Most of May was spent out of the country surveying in Scotland or offshore on the R.V. Celtic Voyager and as such only managed five visits. Certainly missed out on my best chance for some high scoring rarities as May is definitely the best month on patch for picking up on these. Saying that, still got three year ticks so not a complete loss: the first Swifts (119) of the year and a flyover Yellow Wagtail (120) on 4th followed up by a 2nd calendar year Bar-tailed Godwit (121) in Webb’s field on 6th.

May dips (birds seen by others): a flyover Spoonbill and a Curlew Sandpiper at Kilcoole.


A total of ten days volunteering with the Little Tern conservation project during June culminated in no less than nine patch year ticks. Wednesday 4th got the scoring rhythm back in action with a Puffin (122) flying North during an early morning seawatch followed up by my third patch record of an OSPREY (123) which drifted South overhead between 10:35-10:50 and then to top the day off, a Kingfisher (124) on the channel alongside Webb’s field later that evening.

#patchgold Osprey
Blackditch East Coast Nature Reserve produced the goods with a reeling Grasshopper Warbler (125) in the fen on 15th and a triple whammy on 18th thanks to an early morning start for a CES session where a Spotted Flycatcher (126) was seen in the wood and a female Cuckoo (127) followed swiftly by a male Whitethroat (128) on the walk back along the coastal path afterwards. Later that evening I racked up the fourth patch year tick of the day with a cracking Storm Petrel (129) feeding very close in from The Breaches at 21:35. The next morning added Roseate Tern (130) to the list with a single adult flying North and a most welcome 2nd calendar-year Knot (131) which dropped into The Breaches that afternoon. A fine couple of days!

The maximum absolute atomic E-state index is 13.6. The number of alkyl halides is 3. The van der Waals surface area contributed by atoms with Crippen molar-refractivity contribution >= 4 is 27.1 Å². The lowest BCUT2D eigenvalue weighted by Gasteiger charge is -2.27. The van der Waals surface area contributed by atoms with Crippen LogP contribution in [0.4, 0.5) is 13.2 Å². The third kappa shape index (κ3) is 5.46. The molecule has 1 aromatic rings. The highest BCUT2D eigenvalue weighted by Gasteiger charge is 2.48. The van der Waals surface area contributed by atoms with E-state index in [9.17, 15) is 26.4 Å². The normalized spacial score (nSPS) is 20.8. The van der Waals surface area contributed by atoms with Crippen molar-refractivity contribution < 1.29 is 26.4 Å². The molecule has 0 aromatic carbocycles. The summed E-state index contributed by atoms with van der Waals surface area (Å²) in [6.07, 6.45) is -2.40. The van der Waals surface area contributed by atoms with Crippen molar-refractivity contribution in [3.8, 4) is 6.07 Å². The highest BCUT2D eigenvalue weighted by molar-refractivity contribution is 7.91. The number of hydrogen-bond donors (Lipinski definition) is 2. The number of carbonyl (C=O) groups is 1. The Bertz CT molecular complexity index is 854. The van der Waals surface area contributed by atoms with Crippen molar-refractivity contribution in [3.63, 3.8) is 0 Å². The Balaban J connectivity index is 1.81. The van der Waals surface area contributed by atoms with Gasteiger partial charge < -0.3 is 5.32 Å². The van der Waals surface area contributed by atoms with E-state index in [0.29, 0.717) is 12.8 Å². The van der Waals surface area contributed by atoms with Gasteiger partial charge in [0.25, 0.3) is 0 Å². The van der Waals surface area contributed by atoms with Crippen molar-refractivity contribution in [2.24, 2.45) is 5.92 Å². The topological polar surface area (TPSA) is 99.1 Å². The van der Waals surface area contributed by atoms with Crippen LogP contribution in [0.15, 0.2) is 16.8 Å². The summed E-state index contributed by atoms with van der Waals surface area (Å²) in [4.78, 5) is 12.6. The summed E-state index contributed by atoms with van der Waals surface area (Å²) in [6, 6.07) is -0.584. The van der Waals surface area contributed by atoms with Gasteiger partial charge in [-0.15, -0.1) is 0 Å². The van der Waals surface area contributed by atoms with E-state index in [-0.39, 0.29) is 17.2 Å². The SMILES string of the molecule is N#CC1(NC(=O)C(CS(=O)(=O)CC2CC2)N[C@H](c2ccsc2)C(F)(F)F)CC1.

Reed Warbler caught & ringed at CES. One of eight recorded that day between Newcastle & ECNR. A good year for them on patch.
2cy Knot in The Breaches
The big dip in June came on Sunday 22nd when I was awoken by a flurry of texts and missed calls whilst in bed, suffering from the aftermath of social ‘engagements’ with some drouthy cronies in Dublin city centre. A fine 2nd calendar-year Laughing Gull nailed by local birder Cian Cardiff put in a brief appearance at The Breaches and was long gone by the time I got my act together and made it down that evening.

A Red Kite seen by Justin Ivory just outside the patch near Newcastle in late June gives hope that I will be adding it to the list soon enough.

June was also a particularly good month for other general wildlife sightings in the area with some highlights as follows: Hummingbird Hawkmoth, Poplar Hawkmoth, Small Elephant Hawkmoth, Garden Tiger, Buff-tip, Six Spot Burnet, Early Bumblebee, Cryptic Wood White, Red Admiral, Painted Lady, Hairy Hawker, Emperor, Four-spotted Chaser, Common Darter, Variable Damselfly, Harbour Porpoise, Otter, Leisler’s Bat, Soprano Pipistrelle and Barrel Jellyfish (40 of which washed up in The Breaches on 16th).